The Chinese economy has been slowing for some time now. A recent report emphasised that a generational slowdown in China is arguably of much greater importance for the long-term global outlook. What that means is any dent to the Chinese economy spells big trouble for the rest of the world.
Recent macroeconomic data have been dismal and the trend may continue in the September quarter. Consumption is projected to be even weaker and the disruptions caused by the coronavirus pandemic have intensified. This happened mainly because a cautious China is keeping its cities in lockdowns. And with the cities shut, spending on high-contact services such as retail and leisure will suffer again.
The government had even placed intra-province travel restrictions until the end of October. October also marks festivities in China and the restrictions coincide with the Golden Week National Holiday in the first week of October. This will further limit the scope for an immediate economic recovery even as the wave of infections subsides.
Is China too big to fail
China’s economic success between 1981 and 2021 has been remarkable. The biggest contributor to the Chinese miracle was booming exports which grew from 7.4% of the country’s GDP in 1981 to 20% in 2021. The country’s share of global exports from 0.6% to 13% during the period.
In the last several years China has been trying to reduce its dependence on exports. China was responsible for a third of the combined global trade deficit of US$1.4 trillion in 2021. China is currently boosting internal circulation by improving the cycle of production, distribution and consumption.
Experts have also been lowering GDP growth forecasts for the country, sending policymaking circles in Beijing into a frenzy. While the conventional response to such a weakness would be to loosen policy, policymakers in China are found to be operating in constraints. The threats are real – the dollar is surging and an overt weakening of the yuan could encourage capital outflows which would, in turn, destabilise the domestic financial system.
China is the world’s second largest economy. China’s GDP has grown from 8.5 trillion in 2012 to nearly 17 trillion in 2021. The country also accounted for over 18% of global output in 2021.
The World Bank in its latest report said that it expects developing economies in East Asia to grow at a faster rate than China this year — a first time since 1990. China is struggling with a real-estate crash and the government’s zero-tolerance approach to the Covid-19 pandemic. This has made analysts sceptical of its growth prospects and cut growth projection from 4.3% in June to 2.8% in the latest report.
China is expected to bear huge economic costs of its zero-tolerance to the pandemic. Consumers are also losing confidence in a market heavily plagued by a severe real-estate downturn, with sales, prices and construction activity all falling as developers drowning in debts.
That is not all. Recent data points to potholes which are too big to go unnoticed. Growth has stalled, youth employment is at an all-time high, housing market is in shambles and manufacturers find themselves in constant supply-chain headache. To top it all, the recent fluctuations in climate have also served China badly as the country went under a dry spell. In the meantime, a sharp slowdown in the global economy doesn’t bode well for China’s growth either. This means a weakening in demand from the US and European markets which will weigh on China’s exports.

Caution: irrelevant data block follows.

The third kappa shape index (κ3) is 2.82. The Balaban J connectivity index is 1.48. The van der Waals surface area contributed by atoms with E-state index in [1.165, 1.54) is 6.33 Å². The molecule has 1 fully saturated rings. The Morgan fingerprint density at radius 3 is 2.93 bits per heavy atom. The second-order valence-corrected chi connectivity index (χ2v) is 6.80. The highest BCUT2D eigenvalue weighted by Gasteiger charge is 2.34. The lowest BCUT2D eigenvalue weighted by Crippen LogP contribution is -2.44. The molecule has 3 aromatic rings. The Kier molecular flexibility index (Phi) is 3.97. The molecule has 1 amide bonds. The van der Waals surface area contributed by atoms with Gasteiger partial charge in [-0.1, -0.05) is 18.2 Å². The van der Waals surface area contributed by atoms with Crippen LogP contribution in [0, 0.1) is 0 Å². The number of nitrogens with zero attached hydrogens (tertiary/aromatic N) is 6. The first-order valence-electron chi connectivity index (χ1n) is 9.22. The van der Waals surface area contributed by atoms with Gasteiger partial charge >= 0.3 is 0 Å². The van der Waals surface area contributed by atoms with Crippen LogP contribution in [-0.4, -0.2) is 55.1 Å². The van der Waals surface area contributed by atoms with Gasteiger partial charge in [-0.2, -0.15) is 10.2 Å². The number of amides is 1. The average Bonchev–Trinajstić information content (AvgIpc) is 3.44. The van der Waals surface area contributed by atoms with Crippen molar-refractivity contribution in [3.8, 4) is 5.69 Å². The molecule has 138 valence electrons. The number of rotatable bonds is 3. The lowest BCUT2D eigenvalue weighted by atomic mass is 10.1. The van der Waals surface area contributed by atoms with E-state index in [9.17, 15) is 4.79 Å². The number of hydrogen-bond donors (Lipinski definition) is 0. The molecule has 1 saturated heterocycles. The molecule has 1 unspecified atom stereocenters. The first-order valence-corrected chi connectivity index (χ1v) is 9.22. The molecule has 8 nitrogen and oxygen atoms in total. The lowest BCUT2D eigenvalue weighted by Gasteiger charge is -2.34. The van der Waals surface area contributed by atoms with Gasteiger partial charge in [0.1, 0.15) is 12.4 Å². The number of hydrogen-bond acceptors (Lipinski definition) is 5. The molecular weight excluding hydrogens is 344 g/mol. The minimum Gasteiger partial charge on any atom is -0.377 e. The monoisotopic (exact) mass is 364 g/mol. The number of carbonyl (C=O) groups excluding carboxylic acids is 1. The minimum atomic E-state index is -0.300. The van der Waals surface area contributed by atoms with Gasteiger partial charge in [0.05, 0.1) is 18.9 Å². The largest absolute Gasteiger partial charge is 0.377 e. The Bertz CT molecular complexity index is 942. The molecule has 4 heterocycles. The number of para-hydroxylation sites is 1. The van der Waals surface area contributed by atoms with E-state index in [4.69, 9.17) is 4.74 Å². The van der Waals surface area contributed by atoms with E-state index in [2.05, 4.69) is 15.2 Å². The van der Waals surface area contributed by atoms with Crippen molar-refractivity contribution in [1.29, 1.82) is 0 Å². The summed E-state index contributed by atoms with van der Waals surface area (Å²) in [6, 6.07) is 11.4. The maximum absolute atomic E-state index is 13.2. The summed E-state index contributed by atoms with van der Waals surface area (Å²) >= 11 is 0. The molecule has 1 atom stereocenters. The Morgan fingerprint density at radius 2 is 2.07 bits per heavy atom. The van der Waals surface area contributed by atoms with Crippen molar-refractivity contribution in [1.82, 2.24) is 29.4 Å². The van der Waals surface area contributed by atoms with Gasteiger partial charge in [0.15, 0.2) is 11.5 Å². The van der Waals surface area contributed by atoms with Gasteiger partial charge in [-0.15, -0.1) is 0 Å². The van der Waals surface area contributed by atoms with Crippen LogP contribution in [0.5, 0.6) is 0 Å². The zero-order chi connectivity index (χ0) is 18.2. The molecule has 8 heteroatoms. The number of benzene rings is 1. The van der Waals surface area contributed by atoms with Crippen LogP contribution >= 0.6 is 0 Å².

Yuan hits record low
China’s economic problems can be gauged by the fact that the country’s currency yuan has tumbled to a record low against the dollar in offshore trading. However, the yuan is not the only currency which has fallen in the current period. In fact, it has joined a host of currencies including Indian rupee which have experienced sharp declines against the greenback. The declines come despite China’s central bank’s efforts to stem the yuan’s decline by making it more expensive to bet against the currency.
The offshore yuan, which is traded outside mainland China, fell to 7.2386 against the dollar on Wednesday, the lowest since Beijing eased rules on trading the currency in Hong Kong in 2010. On the other hand, the onshore yuan which is circulated in mainland China and more tightly controlled than its offshore counterpart, also hit a fresh low of 7.2302 per dollar in early trade, the weakest since the global financial crisis in 2008.
Experts say Chinese economy still going strong
Many economists have a strong faith in the Chinese story and are of the opinion that the Chinese economy is on track to a steady recovery. This is because of the gradual normalisation of activities and strong policy support. They also point to the profits of China’s major industrial companies which declined at a slower pace in August. The year-on-year contraction was narrower compared with the previous month.
China has reported better-than-expected economic numbers in August including consumption and investment which, if analysts are to be believed, point to a critical juncture in terms of economic recovery.
The recent economic slowdown in China drew comparisons with Japan, which was the fastest growing economy in 1960s, 70s and 80s. Unlike Japan, China doesn’t face a limited domestic demand. The tech industry in Japan was not large enough to generate enough revenues to fund research and development investments. China’s large domestic market and robust investments can drive growth in the coming years.